Person of Interest hit its stride this year, building up the mythology while also giving us intriguing number of the week cases that informed each other in interesting ways. The mythology is a bit confusing, however, and so many names are thrown around, (Research, Northern Lights, HR, Decima) that it can be a bit hard to keep track of everything. I was also a bit disappointed that the Julian Sands character introduced earlier in the season didn’t make a comeback at some point, but I’m sure he’ll pop up someplace down the line.

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The season also gave us plenty of cameos from Zoe Morgan, and who could forget Bear? If you’d have told me last year that Person of Interest would have an animal side kick, I would have rolled my eyes. Instead they waited a year and gave us one in such a spontaneous and entertaining manner that it was easy to accept. Luckily, the show never became about an ex-CIA spy and his K-9 sidekick that only responds to Dutch commands. Bear was just another recurring character on a show full awesome recurring characters.

The best addition of the season though had to be Shaw. Not only did she show us the government side of the machine, she also gave us one of the best episodes of the show thus far. I’ll have to retroactively review it, once the season releases on Blu-Ray.

Vicarious Viewing- Person of Interest: “God Mode” Review

Vicarious Viewing- Person of Interest: “Zero Day” Review

copyright CBS
copyright CBS

This week’s episode of Person of Interest, “Zero Day”, begins pretty much where last week left off, with the virus propagating throughout the Machine’s systems and blocking Finch and Co.’s ability to receive numbers. What’s more, it appears that the virus is on some sort of a count down, and they only have a few more hours to figure out what’s going on.

I like where this situation puts Reese. Even without a number, he doesn’t give up on trying to help people. We meet up with him sitting in his car, listening to a police scanner on the off chance that he’ll overhear something he can act on. It’s a far cry from the character we first met, a broken man living on the streets of New York who felt completely powerless to change anything.

A number does eventually get through to Finch, for a high profile CEO named Ernest Thornhill. Except Thornhill is one elusive, and strange, cat. He has an office full of people who have never seen him who spend all day inputting what looks like garbage code off of dot matrix printouts into computers, and he’s been going around buying up every pay phone in the city.

It’s also apparent someone wants Mr. Thornhill dead, as they hijack a friggin’ drone and try to blow up his car. Luckily, Reese is on scene to help pull the driver out of the burning car and…no one else. Thornhill wasn’t there.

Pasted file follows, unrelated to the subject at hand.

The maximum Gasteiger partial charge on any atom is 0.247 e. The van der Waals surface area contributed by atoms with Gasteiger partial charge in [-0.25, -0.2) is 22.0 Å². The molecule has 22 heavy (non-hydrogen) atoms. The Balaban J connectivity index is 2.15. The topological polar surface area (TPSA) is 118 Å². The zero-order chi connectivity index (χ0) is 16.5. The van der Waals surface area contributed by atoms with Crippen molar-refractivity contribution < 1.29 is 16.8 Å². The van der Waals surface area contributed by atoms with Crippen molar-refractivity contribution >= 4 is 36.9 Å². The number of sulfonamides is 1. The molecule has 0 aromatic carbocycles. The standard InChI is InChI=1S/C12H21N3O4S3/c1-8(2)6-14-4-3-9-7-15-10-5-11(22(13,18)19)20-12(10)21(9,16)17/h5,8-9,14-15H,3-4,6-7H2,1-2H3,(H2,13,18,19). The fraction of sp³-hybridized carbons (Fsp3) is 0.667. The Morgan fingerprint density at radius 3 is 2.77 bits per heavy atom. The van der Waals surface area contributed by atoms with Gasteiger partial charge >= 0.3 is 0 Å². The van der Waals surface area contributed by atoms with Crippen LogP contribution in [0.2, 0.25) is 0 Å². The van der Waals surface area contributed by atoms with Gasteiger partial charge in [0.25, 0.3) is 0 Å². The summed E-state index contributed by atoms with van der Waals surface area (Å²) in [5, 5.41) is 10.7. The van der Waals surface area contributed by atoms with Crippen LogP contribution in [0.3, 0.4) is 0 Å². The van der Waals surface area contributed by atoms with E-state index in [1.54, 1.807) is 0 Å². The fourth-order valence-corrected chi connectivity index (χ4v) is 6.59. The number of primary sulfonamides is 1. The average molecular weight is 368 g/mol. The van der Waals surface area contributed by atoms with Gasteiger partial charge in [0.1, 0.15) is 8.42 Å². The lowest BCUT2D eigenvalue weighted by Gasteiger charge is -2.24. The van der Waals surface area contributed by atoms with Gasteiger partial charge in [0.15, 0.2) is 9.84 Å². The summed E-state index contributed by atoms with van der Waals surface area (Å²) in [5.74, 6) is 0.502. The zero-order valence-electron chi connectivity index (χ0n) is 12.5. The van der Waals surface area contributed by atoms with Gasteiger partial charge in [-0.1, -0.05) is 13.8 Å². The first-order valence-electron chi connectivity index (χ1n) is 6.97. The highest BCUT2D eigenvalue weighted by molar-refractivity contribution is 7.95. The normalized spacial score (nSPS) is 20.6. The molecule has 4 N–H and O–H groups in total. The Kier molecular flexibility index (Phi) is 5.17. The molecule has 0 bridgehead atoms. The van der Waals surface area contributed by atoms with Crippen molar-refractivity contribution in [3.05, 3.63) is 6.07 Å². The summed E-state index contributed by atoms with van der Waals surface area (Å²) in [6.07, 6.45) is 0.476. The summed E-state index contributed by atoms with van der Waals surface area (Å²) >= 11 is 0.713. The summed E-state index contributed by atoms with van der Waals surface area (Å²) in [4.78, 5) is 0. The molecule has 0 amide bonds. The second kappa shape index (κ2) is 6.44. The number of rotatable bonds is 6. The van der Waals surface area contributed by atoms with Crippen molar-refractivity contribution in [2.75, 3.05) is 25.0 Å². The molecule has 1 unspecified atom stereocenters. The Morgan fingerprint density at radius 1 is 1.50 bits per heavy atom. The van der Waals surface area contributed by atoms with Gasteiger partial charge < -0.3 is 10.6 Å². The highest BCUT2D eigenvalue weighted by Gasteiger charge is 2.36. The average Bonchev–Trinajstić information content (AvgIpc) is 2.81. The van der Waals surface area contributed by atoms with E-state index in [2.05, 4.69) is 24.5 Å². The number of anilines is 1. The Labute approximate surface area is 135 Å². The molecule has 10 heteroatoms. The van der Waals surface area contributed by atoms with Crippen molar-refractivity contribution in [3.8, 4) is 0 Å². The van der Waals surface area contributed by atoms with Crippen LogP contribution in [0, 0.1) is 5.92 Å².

I wrote last week about the show’s ability to take a simple premise and deal with it in inventive ways, and this week gave us another great take on it. It turns out that Mr. Thornhill is…wait for it…THE MACHINE ITSELF. Apparently, it has the ability to perceive a threat and take measures to defend itself.

The show has dabbled with the idea of the Machine as potentially self aware before, and with the re-introduction of the delightfully amoral hacker Root, that concept gets taken up a gear here. Especially when Finch explains to Root what the machine was having it’s employees do with all those print outs. It isn’t garbage code, he explains, but the machine’s memories.

While building the system, Finch quickly realized that it was learning stuff irrelevant to its purpose, that it was developing an identity. In order to prevent that from happening, Finch built in a setting that deletes this “junk” data every night, effectively killing this identity. But the machine adapted, creating a ghost and starting a company and hiring employees to type its memories back into the system in a futile attempt to preserve itself. It’s a gripping, emotional scene, and one that presents a brand of science fiction that one doesn’t normally expect to see on television.

While Root is blackmailing Finch to help her in her undying crusade to “Free the Machine”, Reese teams up with Shaw. This is the crowd pleasing element of this week’s episode, as Shaw helps Reese escape from police custody by posing as his lawyer and smuggling in a couple of guns duct taped to her back. Shaw has been a ridiculously fun element on this show since her introduction, and her rivalry with Root is an interesting one. I’m hoping that next season has her becoming a more permanent fixture on the show.

copyright CBS
copyright CBS

It is revealed that the countdown is another of Finch’s fail safes, designed to reboot the system in the event of a threat. When the reboot is complete, the Machine will dial a payphone. Whoever answers that payphone will be granted unfettered control over the machine for twenty four hours.

Meanwhile, Carter continues to investigate the murder of fellow cop/ failed love interest Detective Beecher. She’s still dealing with the cognitive fall out from last week’s episode involving Fusco, but she has begun to worry about Finch and Reese’s inactivity of late. This hasn’t stopped her from making waves on Beecher, however. Another detective asks her about it, and offers his help.

Of course, the guy is dirty, and on a routine call it almost looks as though he’s going to put one in Carter’s back. Before he can, an armed perp busts out of the house and Carter has to shoot him. Unfortunately, once her superiors are on scene, the gun has been removed, setting Carter up for an internal affairs investigation.

copyright CBS
copyright CBS

This developement is a bit odd. Why was Carter’s fellow detective about to shoot her, if they were going to frame her, instead? I think the machine tried to intervene in this case, as it recognized the threat to Carter as she left the precinct, but given the virus in its system,  and Finch being busy with Root, was unable to act effectively. It DID save Carter’s life, but now she’s in serious trouble.

Everything comes to a head as Finch leads Root to the payphone the Machine will call. Finch pulls some kind of trickery that hasn’t been explained yet, and somehow sends the call to Reese. Here’s the thing: Root also answers, and seems quite pleased with the result. I’m not sure what Finch did, but he didn’t seem worried about Root’s pleasure at having finally spoken to the machine.

The call Reese receives is delivered by a composite of different men saying “Can you hear me?”, ending the episode. From next week’s preview, it sounds as though Root receives the same message, only spoken in a female voice. Is this a result of whatever Finch did? Has the machine split into two personalities? Is CBS’ marketing department trolling us? Who knows, but I can’t wait for next week’s season finale to find out!

Vicarious Viewing- Person of Interest: “Zero Day” Review